Kelly Olivieri Gilliland joined her father at Horizon Mortgage Corp. 18 years ago. Now, with the leader mulling retirement, she's about to face a new set of challenges.
In high school, Kelly Olivieri Gilliland loved chemistry. She thought she would go into medicine.
Today, the executive vice president of Horizon Mortgage Corp. isn’t a medical doctor. But her father, N.J. Olivieri, president of the company, says the work they do in the commercial mortgage industry is similar. “It’s like being a good doctor,” he says. “You see what the problem is and try to solve it.”
Olivieri, 75, started the company in 1979 in Sarasota, and it’s grown to $250 million in revenue in 2017. Gilliland, 46, joined the company 18 years ago, and has helped her father bring the company through the recession and expand to other areas of commercial real estate. Today, she’s poised for another career challenge: take over the company when Olivieri retires and continue leading the company’s growth trajectory in what could be an up-and-down industry.
That growth includes potentially getting into real estate sales, which could include new hires and push the company in new directions.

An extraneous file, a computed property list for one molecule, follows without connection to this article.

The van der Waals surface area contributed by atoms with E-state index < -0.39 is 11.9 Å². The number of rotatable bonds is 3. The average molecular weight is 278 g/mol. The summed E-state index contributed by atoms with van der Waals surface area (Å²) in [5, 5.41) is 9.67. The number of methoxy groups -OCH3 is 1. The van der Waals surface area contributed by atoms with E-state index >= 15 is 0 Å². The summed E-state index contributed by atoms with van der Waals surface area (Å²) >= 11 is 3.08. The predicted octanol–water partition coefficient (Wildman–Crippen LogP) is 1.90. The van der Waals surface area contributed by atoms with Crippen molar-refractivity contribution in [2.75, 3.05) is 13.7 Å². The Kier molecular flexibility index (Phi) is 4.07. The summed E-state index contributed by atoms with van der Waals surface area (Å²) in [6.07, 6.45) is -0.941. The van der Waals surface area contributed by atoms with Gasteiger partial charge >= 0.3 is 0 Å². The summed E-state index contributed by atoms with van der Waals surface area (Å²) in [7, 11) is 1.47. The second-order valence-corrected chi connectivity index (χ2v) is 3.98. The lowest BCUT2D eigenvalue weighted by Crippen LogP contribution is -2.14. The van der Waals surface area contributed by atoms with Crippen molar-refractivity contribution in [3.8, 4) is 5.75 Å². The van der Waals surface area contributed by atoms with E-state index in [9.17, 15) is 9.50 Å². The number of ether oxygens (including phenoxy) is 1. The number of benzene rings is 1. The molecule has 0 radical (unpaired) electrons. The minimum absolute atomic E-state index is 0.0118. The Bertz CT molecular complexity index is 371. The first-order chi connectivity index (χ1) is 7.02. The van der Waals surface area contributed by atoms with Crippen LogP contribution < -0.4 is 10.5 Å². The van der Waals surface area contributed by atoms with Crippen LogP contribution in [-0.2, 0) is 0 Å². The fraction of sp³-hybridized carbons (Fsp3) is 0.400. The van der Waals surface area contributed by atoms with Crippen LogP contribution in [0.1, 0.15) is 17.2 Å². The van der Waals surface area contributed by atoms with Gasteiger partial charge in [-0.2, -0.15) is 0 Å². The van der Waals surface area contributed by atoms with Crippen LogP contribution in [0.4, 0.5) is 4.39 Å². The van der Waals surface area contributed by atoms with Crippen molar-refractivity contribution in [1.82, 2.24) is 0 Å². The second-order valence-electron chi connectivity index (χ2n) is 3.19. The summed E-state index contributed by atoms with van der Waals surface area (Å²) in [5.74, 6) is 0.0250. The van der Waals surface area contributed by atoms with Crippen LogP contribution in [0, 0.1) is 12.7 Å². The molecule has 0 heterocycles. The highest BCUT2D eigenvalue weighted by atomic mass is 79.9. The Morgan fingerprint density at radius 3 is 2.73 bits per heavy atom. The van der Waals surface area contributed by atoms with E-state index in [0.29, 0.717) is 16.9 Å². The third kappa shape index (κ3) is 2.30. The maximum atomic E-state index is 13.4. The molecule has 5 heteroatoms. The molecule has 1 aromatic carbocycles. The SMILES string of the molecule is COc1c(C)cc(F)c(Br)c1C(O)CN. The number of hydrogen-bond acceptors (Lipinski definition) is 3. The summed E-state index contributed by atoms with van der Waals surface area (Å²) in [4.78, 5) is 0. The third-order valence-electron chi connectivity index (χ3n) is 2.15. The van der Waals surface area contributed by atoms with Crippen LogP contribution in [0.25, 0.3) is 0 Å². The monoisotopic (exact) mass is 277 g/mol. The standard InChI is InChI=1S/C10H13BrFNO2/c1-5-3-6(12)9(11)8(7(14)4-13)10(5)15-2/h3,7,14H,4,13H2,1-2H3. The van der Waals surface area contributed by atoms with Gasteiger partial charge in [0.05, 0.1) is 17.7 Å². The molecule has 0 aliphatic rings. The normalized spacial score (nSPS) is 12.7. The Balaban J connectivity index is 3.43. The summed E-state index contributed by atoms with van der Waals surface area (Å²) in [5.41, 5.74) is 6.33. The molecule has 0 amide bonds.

When Gilliland moved back to Sarasota after graduating from Florida State University, she worked for a year at a bank.
She started as a bank teller and was also learning about residential mortgages, an area she told bank officials she was interested in learning more about. But a combination of experiences led Gilliland to shift gears.
The first played out like a scene from a movie. Gilliland was working at the bank when a man walked in and showed a fellow teller a note. He wanted money. Gilliland was turned away from the man, talking to the teller. Her colleague showed her the note, but Gilliland didn’t believe they were really being robbed. She started laughing. The man started yelling. They gave him the money, and he left. Gilliland says he was never caught.
A couple of months later, the bank was sold to a larger Milwaukee-based bank. The combination of the robber and the sale prompted her to leave banking, she said. During the same time, Lakewood Ranch developer Schroeder-Manatee Ranch offered her a job. Gilliland thought it would be a good opportunity to meet people and be involved in the beginning of Lakewood Ranch’s development in eastern Manatee County.